1974 TRIUMPH TRIDENT MOSTLY CARRIES OVER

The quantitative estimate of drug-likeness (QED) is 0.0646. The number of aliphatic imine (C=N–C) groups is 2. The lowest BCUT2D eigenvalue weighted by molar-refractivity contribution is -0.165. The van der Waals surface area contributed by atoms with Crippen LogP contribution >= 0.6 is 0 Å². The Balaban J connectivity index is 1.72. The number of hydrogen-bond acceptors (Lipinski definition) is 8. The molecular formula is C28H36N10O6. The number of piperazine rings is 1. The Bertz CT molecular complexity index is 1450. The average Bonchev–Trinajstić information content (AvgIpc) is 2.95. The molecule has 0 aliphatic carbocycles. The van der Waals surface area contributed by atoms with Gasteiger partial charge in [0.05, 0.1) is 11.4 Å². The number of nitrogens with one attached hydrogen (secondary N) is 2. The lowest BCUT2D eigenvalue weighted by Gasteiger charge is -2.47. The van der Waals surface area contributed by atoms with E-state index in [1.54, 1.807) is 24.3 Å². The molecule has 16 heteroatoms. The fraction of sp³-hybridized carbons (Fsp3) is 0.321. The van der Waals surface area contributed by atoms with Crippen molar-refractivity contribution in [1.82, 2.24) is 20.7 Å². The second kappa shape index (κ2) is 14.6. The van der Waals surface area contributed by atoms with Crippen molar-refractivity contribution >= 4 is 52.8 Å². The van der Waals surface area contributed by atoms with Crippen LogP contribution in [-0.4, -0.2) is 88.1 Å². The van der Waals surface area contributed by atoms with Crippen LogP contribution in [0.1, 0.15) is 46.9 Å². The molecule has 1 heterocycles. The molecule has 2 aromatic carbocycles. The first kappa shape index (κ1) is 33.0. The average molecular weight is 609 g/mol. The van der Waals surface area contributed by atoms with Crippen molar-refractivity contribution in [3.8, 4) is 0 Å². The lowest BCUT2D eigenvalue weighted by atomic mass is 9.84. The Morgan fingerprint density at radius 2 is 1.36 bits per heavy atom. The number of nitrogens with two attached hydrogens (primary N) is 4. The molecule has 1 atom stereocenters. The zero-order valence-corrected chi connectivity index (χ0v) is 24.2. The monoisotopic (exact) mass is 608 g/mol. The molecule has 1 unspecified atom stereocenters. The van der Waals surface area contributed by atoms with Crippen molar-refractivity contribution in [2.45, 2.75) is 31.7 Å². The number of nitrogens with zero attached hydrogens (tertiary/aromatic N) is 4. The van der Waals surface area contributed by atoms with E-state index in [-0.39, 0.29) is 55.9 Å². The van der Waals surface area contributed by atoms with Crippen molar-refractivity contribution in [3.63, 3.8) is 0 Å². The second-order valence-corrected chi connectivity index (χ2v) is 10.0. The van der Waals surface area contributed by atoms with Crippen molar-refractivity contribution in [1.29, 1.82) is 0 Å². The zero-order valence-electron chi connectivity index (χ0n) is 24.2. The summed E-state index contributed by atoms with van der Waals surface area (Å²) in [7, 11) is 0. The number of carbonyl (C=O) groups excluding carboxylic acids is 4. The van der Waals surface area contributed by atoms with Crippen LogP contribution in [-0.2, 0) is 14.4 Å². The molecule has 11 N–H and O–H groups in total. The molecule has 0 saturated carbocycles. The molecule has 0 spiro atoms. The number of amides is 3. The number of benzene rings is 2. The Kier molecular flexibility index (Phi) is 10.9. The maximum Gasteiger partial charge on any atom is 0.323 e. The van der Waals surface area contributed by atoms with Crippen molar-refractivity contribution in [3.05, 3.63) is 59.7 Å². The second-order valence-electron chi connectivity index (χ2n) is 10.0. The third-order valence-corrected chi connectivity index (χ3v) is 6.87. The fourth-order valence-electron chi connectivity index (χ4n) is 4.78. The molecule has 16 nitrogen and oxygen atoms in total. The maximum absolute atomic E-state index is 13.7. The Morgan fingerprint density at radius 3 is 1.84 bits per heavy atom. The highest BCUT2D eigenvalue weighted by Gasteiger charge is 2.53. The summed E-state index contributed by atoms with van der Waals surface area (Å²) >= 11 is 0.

The 1974 Trident was essentially much the same as the 1973, other than paint schemes and minor details. Trouble was brewing at Triumph that saw the workers union shut down their Meriden plant, where their best-selling Bonneville and all other twins were produced. This crippled the company, and even though the Trident was built at parent-company BSA’s Small Heath factory alongside its stablemate, the Rocket 3, the company’s woes slowed production to a crawl. Hence very few ’74 Tridents were built. By the time business resumed, under the newly-formed, worker-owned Meriden Co-op, the 1974 model year was over and it was time to concentrate on the ’75’s. Fortunately, the scrappy Brits were slightly ahead of the game and had all the engineering prepared to change the Trident over to left-foot-shift, now required by US law. It was a big move and masterfully pulled off, considering they had almost nothing to work with. The 1975 Trident also got an electric starter (long overdue) and BSA Rocket 3-style forward canted cylinders and a whole new name: T160. So, the 1974 Triumph Trident is sort of a “tweener”. It fell between the pivotal 1973 (which brought the 5-speed and disk brake) and the all new ’75 T160 Trident. Underproduced and largely overlooked today, the 1974 Trident was last of the right-shift Tridents. And the kick-start Tridents also. It would have been nice too, but the T160 starters very quickly developed problems. Yep, you guessed it, Lucas, the Prince of Darkness.